The comedy programme "I'm Sorry I Haven't a Clue" could provide useful examples of many aspects of language analysis. For example, last week there was a reference to 20,000 odd people in Thanet where the comedy derives from the fact that the odd could be attached to 20,000, meaning about 20,000 or to the people, meaning that the people are odd (strange).
It is interesting how often comedy can help us be aware of how language works in context/discourse. McCarthy's(1991) book starts with an example from Morecombe and Wise.
McCarthy M (1991) Discourse Analysis for Language Teachers Cambridge: CUP
New commentI wonder if this is a particular characteristic of British comedy/humour. So much of our humour is verbal (rather than physical/slapstick) and relies heavily on ambiguity and double-meanings. And of course such humour is untranslatable cross-linguistically.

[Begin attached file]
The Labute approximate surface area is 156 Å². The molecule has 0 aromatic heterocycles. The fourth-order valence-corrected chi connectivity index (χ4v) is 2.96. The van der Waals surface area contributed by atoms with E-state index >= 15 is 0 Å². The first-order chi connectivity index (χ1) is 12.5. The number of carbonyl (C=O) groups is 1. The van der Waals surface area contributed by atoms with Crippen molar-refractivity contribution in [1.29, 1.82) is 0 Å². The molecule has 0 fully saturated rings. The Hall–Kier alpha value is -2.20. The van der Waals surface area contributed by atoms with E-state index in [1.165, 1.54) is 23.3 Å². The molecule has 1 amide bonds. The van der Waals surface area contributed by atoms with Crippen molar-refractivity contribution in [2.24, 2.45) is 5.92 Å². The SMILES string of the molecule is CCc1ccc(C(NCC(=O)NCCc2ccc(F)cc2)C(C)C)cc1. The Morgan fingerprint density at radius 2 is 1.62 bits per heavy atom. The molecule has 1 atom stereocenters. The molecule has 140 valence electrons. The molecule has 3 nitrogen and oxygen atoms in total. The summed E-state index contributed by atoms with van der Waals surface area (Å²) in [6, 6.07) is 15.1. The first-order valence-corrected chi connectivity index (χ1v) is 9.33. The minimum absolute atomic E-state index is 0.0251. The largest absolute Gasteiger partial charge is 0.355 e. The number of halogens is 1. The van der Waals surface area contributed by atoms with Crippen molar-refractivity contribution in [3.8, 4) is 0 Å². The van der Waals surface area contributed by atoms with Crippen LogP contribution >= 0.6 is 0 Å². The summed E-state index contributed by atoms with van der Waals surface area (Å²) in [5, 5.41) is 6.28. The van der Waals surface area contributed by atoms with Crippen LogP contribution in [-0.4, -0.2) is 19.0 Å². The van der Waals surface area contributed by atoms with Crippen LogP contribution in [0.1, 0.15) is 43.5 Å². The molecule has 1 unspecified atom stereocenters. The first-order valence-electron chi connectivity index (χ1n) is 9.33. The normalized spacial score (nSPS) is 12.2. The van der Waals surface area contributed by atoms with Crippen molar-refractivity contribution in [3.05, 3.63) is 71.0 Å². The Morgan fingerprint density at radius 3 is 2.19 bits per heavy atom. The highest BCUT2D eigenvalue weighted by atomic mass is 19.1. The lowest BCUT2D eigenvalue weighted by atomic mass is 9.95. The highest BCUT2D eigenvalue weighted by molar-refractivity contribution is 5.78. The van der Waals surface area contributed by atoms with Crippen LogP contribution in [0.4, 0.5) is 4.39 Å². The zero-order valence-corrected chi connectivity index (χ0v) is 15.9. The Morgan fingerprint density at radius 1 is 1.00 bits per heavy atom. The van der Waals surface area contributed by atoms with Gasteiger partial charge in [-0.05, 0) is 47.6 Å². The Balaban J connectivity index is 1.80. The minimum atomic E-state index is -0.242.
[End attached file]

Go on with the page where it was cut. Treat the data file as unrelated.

You might be right but I wonder if we mainly think that because our knoweldge of English is so much better (certainly in my case - I am not so sure about yours) than our knowledge of other languages. My impression is that a lot of Chinese humour is also very much based on wordplay - perhaps the nature of the language with so many homophones has a big effect. This makes me suspect that it may be common in many (most? all?) languages but getting this humour is so hard unless you are very good at the language.
My interest in this example is partly for teaching first language speakers or very advanced learners of English an awareness of how some aspects of the language work.